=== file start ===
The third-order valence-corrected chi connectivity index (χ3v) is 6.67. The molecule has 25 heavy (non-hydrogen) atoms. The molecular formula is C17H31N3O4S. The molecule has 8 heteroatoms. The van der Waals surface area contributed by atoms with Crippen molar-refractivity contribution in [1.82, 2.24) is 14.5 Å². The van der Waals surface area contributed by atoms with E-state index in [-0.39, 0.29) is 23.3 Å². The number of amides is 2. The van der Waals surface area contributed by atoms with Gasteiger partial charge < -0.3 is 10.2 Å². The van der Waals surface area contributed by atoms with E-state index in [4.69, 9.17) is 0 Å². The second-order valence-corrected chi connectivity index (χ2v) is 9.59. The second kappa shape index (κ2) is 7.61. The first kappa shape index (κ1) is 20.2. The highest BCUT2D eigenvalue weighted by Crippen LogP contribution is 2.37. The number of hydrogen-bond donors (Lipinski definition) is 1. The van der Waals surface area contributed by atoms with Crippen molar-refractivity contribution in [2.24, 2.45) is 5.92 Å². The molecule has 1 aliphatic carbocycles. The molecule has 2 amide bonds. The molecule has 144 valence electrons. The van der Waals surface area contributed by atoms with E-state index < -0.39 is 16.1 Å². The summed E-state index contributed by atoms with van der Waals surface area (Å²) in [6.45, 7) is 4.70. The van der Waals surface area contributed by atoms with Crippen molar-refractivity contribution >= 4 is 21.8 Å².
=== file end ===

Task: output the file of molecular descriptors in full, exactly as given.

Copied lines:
The third-order valence-corrected chi connectivity index (χ3v) is 6.67. The molecule has 25 heavy (non-hydrogen) atoms. The molecular formula is C17H31N3O4S. The molecule has 8 heteroatoms. The van der Waals surface area contributed by atoms with Crippen molar-refractivity contribution in [1.82, 2.24) is 14.5 Å². The van der Waals surface area contributed by atoms with E-state index in [-0.39, 0.29) is 23.3 Å². The number of amides is 2. The van der Waals surface area contributed by atoms with Gasteiger partial charge < -0.3 is 10.2 Å². The van der Waals surface area contributed by atoms with E-state index in [4.69, 9.17) is 0 Å². The second-order valence-corrected chi connectivity index (χ2v) is 9.59. The second kappa shape index (κ2) is 7.61. The first kappa shape index (κ1) is 20.2. The highest BCUT2D eigenvalue weighted by Crippen LogP contribution is 2.37. The number of hydrogen-bond donors (Lipinski definition) is 1. The van der Waals surface area contributed by atoms with Crippen molar-refractivity contribution in [2.24, 2.45) is 5.92 Å². The molecule has 1 aliphatic carbocycles. The molecule has 2 amide bonds. The molecule has 144 valence electrons. The van der Waals surface area contributed by atoms with E-state index < -0.39 is 16.1 Å². The summed E-state index contributed by atoms with van der Waals surface area (Å²) in [6.45, 7) is 4.70. The van der Waals surface area contributed by atoms with Crippen molar-refractivity contribution >= 4 is 21.8 Å².